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Fostering research excellence

August 18, 2021 — 

Research can only be excellent, innovative and impactful when it benefits us all. In the minds of the presidents of the three federal research granting agencies, there is no doubt that equity, diversity and inclusion (EDI) foster research excellence.

Professor Alejandro Adem poses in a comfortable chair.

As such, we developed, under the leadership of the Canada Research Coordinating Committee, the Tri-Agency EDI Action Plan. This plan outlines actions needed to increase fair access to research support and to promote equitable participation in the research system. In addition, the Indigenous strategic plan, Setting new directions to support Indigenous research and research training in Canada, guides our efforts.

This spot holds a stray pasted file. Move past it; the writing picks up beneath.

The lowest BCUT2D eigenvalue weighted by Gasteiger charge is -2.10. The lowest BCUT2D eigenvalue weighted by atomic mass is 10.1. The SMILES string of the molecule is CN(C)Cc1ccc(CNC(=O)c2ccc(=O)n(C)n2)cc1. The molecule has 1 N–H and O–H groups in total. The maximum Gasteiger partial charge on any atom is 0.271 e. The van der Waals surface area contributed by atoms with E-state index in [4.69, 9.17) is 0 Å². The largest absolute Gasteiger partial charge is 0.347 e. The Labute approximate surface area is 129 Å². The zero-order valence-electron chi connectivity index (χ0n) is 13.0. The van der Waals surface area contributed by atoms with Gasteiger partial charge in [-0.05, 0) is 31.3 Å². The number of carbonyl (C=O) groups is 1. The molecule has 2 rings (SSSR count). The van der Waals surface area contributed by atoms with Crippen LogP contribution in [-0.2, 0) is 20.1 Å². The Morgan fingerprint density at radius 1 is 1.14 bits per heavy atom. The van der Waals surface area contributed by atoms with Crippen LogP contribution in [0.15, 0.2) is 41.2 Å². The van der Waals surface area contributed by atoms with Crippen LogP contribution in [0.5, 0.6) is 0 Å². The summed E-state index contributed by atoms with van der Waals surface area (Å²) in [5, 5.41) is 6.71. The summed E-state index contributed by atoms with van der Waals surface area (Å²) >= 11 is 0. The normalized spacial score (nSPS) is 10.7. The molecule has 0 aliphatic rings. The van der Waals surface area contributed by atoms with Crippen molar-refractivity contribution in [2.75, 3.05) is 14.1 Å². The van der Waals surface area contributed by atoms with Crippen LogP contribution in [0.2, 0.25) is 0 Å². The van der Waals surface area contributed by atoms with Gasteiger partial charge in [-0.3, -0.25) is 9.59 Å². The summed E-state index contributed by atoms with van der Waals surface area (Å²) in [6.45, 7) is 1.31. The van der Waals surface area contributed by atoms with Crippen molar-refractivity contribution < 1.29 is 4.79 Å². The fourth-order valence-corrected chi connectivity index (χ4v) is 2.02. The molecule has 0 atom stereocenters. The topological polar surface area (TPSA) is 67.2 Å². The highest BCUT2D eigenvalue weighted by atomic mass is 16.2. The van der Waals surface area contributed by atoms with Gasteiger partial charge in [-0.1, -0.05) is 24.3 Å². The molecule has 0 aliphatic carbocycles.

We recognize that First Nations, Inuit and Métis are rights-holding as First Peoples of Canada and initiatives to support Indigenous research and research training should be developed through distinctions-based approaches.

It is worth highlighting that the COVID-19 global pandemic and the increased recognition of systemic racism have reinforced the importance of continuing to embed EDI considerations into tri-agency programs, policies and practices.